I didn’t click on the links as my internet usage is spotty and I don’t feel like waiting to download. However, I’ll just add an anecdote that may shed some light.
When I first started practicing law, I was aiding in the negotiations for IT infrastructure (ATM backbone network to be precise) that hooked into China and around the world (well, for that part of the world that my Client cared about). One thing that the ISP provider didn’t want to be responsible for was what happened to the network in China. The fear was, though at the time I couldn’t find anything on it on the internet, that China was monitoring usage and if they didn’t like what was going through their country they would shut it down, or worse, repatriate it.
My work is more with IT business consulting and not so much on networks or hardware, so I haven’t re-visited this issue. The consultants here in India that my company works with is fearful of China repatriation, but more of a general matter of things, and not to anything specific.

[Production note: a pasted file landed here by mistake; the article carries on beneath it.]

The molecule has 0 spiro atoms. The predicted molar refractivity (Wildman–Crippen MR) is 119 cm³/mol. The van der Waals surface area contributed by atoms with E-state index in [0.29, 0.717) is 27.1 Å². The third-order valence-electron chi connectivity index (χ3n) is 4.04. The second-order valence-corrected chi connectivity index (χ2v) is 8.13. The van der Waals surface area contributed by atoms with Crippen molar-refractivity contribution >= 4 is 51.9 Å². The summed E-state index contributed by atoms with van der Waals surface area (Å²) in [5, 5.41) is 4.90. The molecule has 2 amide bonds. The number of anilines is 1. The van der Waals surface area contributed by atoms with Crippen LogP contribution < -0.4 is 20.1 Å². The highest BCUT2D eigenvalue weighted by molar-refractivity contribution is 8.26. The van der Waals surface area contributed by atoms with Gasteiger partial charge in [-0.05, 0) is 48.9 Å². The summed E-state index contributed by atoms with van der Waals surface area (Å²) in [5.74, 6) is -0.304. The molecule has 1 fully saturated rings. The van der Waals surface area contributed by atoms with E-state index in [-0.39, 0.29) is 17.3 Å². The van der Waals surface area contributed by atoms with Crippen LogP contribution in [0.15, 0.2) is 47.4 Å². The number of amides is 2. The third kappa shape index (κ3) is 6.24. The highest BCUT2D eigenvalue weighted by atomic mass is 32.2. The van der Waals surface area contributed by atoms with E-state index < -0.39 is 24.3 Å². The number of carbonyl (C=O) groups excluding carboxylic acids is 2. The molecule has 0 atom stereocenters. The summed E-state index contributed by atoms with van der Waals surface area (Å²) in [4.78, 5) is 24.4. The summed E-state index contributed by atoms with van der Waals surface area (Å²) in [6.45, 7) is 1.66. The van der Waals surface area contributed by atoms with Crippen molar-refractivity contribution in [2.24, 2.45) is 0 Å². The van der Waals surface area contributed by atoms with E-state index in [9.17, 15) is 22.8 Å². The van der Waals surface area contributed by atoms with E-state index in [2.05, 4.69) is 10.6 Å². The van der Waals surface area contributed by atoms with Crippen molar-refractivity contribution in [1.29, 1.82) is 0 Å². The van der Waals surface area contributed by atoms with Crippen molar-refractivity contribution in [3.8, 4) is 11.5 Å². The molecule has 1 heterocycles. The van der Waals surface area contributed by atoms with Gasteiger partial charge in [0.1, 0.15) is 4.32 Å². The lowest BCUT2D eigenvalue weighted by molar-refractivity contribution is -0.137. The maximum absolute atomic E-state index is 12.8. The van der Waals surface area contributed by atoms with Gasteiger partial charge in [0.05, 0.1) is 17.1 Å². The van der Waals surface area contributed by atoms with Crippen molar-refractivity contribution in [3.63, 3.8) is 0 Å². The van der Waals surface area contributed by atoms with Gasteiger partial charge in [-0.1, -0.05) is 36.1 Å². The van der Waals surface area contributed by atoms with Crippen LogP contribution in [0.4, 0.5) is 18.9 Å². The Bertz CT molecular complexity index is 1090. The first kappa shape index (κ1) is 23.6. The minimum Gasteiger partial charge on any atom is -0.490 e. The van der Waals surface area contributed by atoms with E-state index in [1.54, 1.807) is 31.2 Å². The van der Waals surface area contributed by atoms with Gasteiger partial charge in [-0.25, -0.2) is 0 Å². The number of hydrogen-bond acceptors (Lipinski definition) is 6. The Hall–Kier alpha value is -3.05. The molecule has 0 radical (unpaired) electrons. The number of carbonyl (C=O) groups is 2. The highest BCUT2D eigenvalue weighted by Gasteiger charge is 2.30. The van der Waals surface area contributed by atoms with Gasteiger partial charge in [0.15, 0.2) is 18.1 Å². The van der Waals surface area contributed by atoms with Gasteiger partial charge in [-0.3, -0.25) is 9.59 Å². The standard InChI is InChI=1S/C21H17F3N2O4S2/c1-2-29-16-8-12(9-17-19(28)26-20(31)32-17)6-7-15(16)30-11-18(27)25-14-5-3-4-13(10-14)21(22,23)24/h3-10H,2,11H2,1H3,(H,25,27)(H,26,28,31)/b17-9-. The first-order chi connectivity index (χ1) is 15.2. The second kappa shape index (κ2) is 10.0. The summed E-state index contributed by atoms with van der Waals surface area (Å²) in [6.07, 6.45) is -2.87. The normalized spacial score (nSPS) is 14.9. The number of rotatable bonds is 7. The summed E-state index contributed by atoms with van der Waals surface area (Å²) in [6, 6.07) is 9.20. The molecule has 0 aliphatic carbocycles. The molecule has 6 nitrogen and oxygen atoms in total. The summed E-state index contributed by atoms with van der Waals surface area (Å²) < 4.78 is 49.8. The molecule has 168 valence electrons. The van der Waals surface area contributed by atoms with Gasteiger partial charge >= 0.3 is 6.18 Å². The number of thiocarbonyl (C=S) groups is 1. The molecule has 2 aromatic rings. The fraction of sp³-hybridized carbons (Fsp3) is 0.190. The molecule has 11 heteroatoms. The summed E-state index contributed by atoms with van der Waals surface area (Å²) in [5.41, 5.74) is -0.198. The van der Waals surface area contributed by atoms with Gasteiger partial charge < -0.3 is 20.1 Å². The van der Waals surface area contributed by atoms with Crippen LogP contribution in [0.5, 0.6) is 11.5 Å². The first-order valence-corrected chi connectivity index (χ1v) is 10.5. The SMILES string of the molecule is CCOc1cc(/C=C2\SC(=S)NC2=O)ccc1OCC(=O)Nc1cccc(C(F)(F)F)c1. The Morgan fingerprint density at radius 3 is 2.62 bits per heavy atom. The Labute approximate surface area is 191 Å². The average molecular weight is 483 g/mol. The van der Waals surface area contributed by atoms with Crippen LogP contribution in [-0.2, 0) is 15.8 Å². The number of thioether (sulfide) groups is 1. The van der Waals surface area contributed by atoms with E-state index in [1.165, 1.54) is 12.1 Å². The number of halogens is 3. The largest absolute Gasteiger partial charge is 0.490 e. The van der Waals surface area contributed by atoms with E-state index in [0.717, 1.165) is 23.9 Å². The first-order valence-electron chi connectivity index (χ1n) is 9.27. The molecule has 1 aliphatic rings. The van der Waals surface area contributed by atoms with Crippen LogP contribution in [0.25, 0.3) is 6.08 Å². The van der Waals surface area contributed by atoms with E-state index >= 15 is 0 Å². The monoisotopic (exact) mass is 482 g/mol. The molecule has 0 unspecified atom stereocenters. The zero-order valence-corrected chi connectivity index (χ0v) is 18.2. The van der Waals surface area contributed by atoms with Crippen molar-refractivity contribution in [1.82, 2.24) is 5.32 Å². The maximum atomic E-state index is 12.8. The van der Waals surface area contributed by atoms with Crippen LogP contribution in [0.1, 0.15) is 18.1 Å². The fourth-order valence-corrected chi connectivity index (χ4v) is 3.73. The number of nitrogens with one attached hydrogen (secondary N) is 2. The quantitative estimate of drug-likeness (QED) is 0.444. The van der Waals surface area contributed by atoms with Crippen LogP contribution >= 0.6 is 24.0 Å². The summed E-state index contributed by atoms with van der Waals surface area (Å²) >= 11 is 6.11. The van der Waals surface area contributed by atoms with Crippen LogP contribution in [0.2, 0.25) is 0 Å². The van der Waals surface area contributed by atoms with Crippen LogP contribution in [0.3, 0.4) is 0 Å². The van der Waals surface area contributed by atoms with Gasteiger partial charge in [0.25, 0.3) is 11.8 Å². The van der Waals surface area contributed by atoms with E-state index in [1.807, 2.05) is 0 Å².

Though, like with most in-immediate issues – the impact of social media on the Middle-East, buying ‘cheap crap’ and China’s growth, dangers of nuclear power – people don’t seem too interested in this, now. But in less than a decade, Huawei have grown from dot in 2002 to cornering 20% of the world’s telecommunications infrastructure market; headed only by Nokia-Seimens (25%) and Ericsson (35%).
What’s of most concern however, should be the US govt’s apparent unwillinglness disclose exactly why they deem the company untrustworthy enough to deny it US contracts – what aren’t (can’t?) they tell the rest of us? Surely there’s more to this than the mere association of the company’s heads to the PLA…?
Sounds like a convenient excuse for a spot of protectionism. Also, I don’t think you should single out particular countries, or assume that equipment made by domestic manufacturers does not leave you vulnerable to bad guys. Seems to me that the best defence would be redundant systems from multiple suppliers.
Huawei most likely has really significant IP and design issues. Because they grew in China and Africa, Huawei has been outside of effective IP infringement enforcement. This is probably one of the background reasons for keeping them out of the US.